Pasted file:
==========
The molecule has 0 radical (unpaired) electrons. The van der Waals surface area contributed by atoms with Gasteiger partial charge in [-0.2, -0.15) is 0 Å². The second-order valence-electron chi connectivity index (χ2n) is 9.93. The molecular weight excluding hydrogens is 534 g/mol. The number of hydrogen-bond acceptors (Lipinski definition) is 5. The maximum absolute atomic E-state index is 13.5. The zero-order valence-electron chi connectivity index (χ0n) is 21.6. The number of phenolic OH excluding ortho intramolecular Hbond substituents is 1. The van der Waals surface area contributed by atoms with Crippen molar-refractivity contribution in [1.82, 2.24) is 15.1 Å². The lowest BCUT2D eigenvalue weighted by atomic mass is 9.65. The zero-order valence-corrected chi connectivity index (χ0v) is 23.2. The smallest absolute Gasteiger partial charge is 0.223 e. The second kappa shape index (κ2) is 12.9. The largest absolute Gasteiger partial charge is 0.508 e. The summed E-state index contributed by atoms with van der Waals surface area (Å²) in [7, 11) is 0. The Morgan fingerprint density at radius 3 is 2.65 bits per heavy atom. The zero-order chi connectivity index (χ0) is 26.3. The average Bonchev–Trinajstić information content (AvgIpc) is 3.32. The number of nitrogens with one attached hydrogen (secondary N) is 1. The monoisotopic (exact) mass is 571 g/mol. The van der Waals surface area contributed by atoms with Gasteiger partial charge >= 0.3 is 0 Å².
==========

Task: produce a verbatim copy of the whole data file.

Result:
The molecule has 0 radical (unpaired) electrons. The van der Waals surface area contributed by atoms with Gasteiger partial charge in [-0.2, -0.15) is 0 Å². The second-order valence-electron chi connectivity index (χ2n) is 9.93. The molecular weight excluding hydrogens is 534 g/mol. The number of hydrogen-bond acceptors (Lipinski definition) is 5. The maximum absolute atomic E-state index is 13.5. The zero-order valence-electron chi connectivity index (χ0n) is 21.6. The number of phenolic OH excluding ortho intramolecular Hbond substituents is 1. The van der Waals surface area contributed by atoms with Crippen molar-refractivity contribution in [1.82, 2.24) is 15.1 Å². The lowest BCUT2D eigenvalue weighted by atomic mass is 9.65. The zero-order valence-corrected chi connectivity index (χ0v) is 23.2. The smallest absolute Gasteiger partial charge is 0.223 e. The second kappa shape index (κ2) is 12.9. The largest absolute Gasteiger partial charge is 0.508 e. The summed E-state index contributed by atoms with van der Waals surface area (Å²) in [7, 11) is 0. The Morgan fingerprint density at radius 3 is 2.65 bits per heavy atom. The zero-order chi connectivity index (χ0) is 26.3. The average Bonchev–Trinajstić information content (AvgIpc) is 3.32. The number of nitrogens with one attached hydrogen (secondary N) is 1. The monoisotopic (exact) mass is 571 g/mol. The van der Waals surface area contributed by atoms with Gasteiger partial charge >= 0.3 is 0 Å².